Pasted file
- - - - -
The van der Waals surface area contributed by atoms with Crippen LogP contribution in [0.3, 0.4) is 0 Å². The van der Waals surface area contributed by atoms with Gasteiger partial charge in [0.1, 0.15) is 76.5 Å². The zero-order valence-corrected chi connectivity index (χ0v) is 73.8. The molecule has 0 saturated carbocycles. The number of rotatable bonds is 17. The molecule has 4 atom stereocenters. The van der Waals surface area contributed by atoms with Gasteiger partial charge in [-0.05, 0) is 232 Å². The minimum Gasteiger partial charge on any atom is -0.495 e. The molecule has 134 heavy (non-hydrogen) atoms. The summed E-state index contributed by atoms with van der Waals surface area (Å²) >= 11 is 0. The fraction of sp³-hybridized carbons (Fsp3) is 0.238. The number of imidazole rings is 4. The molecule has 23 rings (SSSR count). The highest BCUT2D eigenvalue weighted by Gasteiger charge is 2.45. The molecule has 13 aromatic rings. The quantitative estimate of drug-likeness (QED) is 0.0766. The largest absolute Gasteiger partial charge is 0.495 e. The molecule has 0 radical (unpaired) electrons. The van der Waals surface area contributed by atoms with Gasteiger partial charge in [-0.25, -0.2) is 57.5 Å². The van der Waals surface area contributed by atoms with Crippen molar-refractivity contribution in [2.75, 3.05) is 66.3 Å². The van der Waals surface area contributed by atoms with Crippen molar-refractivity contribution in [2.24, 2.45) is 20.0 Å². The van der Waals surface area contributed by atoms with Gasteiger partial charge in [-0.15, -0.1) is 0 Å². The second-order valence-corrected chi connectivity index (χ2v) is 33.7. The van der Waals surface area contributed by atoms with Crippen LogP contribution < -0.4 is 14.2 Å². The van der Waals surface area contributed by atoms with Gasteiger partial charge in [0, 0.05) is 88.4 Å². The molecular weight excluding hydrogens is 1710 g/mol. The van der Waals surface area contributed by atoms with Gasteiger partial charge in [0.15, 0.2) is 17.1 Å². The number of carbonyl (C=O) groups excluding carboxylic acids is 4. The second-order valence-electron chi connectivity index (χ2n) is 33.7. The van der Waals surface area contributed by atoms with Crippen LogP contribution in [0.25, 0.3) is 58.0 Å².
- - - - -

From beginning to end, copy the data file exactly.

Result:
The van der Waals surface area contributed by atoms with Crippen LogP contribution in [0.3, 0.4) is 0 Å². The van der Waals surface area contributed by atoms with Gasteiger partial charge in [0.1, 0.15) is 76.5 Å². The zero-order valence-corrected chi connectivity index (χ0v) is 73.8. The molecule has 0 saturated carbocycles. The number of rotatable bonds is 17. The molecule has 4 atom stereocenters. The van der Waals surface area contributed by atoms with Gasteiger partial charge in [-0.05, 0) is 232 Å². The minimum Gasteiger partial charge on any atom is -0.495 e. The molecule has 134 heavy (non-hydrogen) atoms. The summed E-state index contributed by atoms with van der Waals surface area (Å²) >= 11 is 0. The fraction of sp³-hybridized carbons (Fsp3) is 0.238. The number of imidazole rings is 4. The molecule has 23 rings (SSSR count). The highest BCUT2D eigenvalue weighted by Gasteiger charge is 2.45. The molecule has 13 aromatic rings. The quantitative estimate of drug-likeness (QED) is 0.0766. The largest absolute Gasteiger partial charge is 0.495 e. The molecule has 0 radical (unpaired) electrons. The van der Waals surface area contributed by atoms with Gasteiger partial charge in [-0.25, -0.2) is 57.5 Å². The van der Waals surface area contributed by atoms with Crippen molar-refractivity contribution in [2.75, 3.05) is 66.3 Å². The van der Waals surface area contributed by atoms with Crippen molar-refractivity contribution in [2.24, 2.45) is 20.0 Å². The van der Waals surface area contributed by atoms with Gasteiger partial charge in [-0.15, -0.1) is 0 Å². The second-order valence-corrected chi connectivity index (χ2v) is 33.7. The van der Waals surface area contributed by atoms with Crippen LogP contribution < -0.4 is 14.2 Å². The van der Waals surface area contributed by atoms with Gasteiger partial charge in [0, 0.05) is 88.4 Å². The molecular weight excluding hydrogens is 1710 g/mol. The van der Waals surface area contributed by atoms with Gasteiger partial charge in [0.15, 0.2) is 17.1 Å². The number of carbonyl (C=O) groups excluding carboxylic acids is 4. The second-order valence-electron chi connectivity index (χ2n) is 33.7. The van der Waals surface area contributed by atoms with Crippen LogP contribution in [0.25, 0.3) is 58.0 Å².